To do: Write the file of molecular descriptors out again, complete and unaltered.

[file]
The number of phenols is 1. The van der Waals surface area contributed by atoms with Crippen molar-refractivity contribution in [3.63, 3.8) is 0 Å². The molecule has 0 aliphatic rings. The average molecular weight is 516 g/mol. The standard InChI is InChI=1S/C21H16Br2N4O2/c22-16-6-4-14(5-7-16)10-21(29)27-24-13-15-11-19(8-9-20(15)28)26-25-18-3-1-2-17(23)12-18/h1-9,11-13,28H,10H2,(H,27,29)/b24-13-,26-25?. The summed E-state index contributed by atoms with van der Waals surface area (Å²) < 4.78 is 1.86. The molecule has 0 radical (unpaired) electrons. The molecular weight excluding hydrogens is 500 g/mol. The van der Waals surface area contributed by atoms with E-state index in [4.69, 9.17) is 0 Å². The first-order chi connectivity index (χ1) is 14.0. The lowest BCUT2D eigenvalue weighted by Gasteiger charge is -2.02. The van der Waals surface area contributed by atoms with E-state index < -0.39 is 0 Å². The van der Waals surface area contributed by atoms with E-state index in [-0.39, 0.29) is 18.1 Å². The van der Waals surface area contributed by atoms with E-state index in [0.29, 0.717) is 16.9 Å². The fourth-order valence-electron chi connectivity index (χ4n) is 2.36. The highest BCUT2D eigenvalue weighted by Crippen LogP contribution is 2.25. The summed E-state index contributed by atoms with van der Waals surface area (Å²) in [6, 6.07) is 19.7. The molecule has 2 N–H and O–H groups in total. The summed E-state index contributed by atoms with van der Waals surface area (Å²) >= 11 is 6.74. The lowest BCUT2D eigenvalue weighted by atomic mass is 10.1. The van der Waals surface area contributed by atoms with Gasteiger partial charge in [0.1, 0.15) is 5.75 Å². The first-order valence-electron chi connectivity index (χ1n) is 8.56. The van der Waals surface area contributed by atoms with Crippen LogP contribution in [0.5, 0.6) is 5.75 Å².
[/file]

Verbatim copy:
The number of phenols is 1. The van der Waals surface area contributed by atoms with Crippen molar-refractivity contribution in [3.63, 3.8) is 0 Å². The molecule has 0 aliphatic rings. The average molecular weight is 516 g/mol. The standard InChI is InChI=1S/C21H16Br2N4O2/c22-16-6-4-14(5-7-16)10-21(29)27-24-13-15-11-19(8-9-20(15)28)26-25-18-3-1-2-17(23)12-18/h1-9,11-13,28H,10H2,(H,27,29)/b24-13-,26-25?. The summed E-state index contributed by atoms with van der Waals surface area (Å²) < 4.78 is 1.86. The molecule has 0 radical (unpaired) electrons. The molecular weight excluding hydrogens is 500 g/mol. The van der Waals surface area contributed by atoms with E-state index in [4.69, 9.17) is 0 Å². The first-order chi connectivity index (χ1) is 14.0. The lowest BCUT2D eigenvalue weighted by Gasteiger charge is -2.02. The van der Waals surface area contributed by atoms with E-state index < -0.39 is 0 Å². The van der Waals surface area contributed by atoms with E-state index in [-0.39, 0.29) is 18.1 Å². The van der Waals surface area contributed by atoms with E-state index in [0.29, 0.717) is 16.9 Å². The fourth-order valence-electron chi connectivity index (χ4n) is 2.36. The highest BCUT2D eigenvalue weighted by Crippen LogP contribution is 2.25. The summed E-state index contributed by atoms with van der Waals surface area (Å²) in [6, 6.07) is 19.7. The molecule has 2 N–H and O–H groups in total. The summed E-state index contributed by atoms with van der Waals surface area (Å²) >= 11 is 6.74. The lowest BCUT2D eigenvalue weighted by atomic mass is 10.1. The van der Waals surface area contributed by atoms with Gasteiger partial charge in [0.1, 0.15) is 5.75 Å². The first-order valence-electron chi connectivity index (χ1n) is 8.56. The van der Waals surface area contributed by atoms with Crippen LogP contribution in [0.5, 0.6) is 5.75 Å².